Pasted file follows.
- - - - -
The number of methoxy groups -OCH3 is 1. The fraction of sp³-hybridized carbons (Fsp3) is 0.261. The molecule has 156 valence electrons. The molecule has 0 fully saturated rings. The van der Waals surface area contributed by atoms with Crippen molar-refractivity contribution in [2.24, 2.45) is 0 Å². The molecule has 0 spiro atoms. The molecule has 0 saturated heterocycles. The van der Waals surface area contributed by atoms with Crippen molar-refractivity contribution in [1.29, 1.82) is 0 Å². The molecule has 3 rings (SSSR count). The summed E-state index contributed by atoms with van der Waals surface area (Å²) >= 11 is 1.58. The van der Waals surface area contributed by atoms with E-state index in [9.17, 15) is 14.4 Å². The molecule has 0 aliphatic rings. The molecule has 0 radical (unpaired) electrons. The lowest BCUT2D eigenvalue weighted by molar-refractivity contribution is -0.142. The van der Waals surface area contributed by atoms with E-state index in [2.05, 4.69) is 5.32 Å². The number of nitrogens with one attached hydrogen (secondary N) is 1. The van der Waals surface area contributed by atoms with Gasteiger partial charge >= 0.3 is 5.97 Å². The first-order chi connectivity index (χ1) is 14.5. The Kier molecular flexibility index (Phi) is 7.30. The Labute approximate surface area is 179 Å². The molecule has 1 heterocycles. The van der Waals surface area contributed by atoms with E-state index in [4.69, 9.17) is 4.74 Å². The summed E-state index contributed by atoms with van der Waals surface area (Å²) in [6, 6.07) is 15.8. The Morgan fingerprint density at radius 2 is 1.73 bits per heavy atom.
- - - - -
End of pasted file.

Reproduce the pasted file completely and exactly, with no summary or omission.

The number of methoxy groups -OCH3 is 1. The fraction of sp³-hybridized carbons (Fsp3) is 0.261. The molecule has 156 valence electrons. The molecule has 0 fully saturated rings. The van der Waals surface area contributed by atoms with Crippen molar-refractivity contribution in [2.24, 2.45) is 0 Å². The molecule has 0 spiro atoms. The molecule has 0 saturated heterocycles. The van der Waals surface area contributed by atoms with Crippen molar-refractivity contribution in [1.29, 1.82) is 0 Å². The molecule has 3 rings (SSSR count). The summed E-state index contributed by atoms with van der Waals surface area (Å²) >= 11 is 1.58. The van der Waals surface area contributed by atoms with E-state index in [9.17, 15) is 14.4 Å². The molecule has 0 aliphatic rings. The molecule has 0 radical (unpaired) electrons. The lowest BCUT2D eigenvalue weighted by molar-refractivity contribution is -0.142. The van der Waals surface area contributed by atoms with E-state index in [2.05, 4.69) is 5.32 Å². The number of nitrogens with one attached hydrogen (secondary N) is 1. The van der Waals surface area contributed by atoms with Gasteiger partial charge >= 0.3 is 5.97 Å². The first-order chi connectivity index (χ1) is 14.5. The Kier molecular flexibility index (Phi) is 7.30. The Labute approximate surface area is 179 Å². The molecule has 1 heterocycles. The van der Waals surface area contributed by atoms with E-state index in [4.69, 9.17) is 4.74 Å². The summed E-state index contributed by atoms with van der Waals surface area (Å²) in [6, 6.07) is 15.8. The Morgan fingerprint density at radius 2 is 1.73 bits per heavy atom.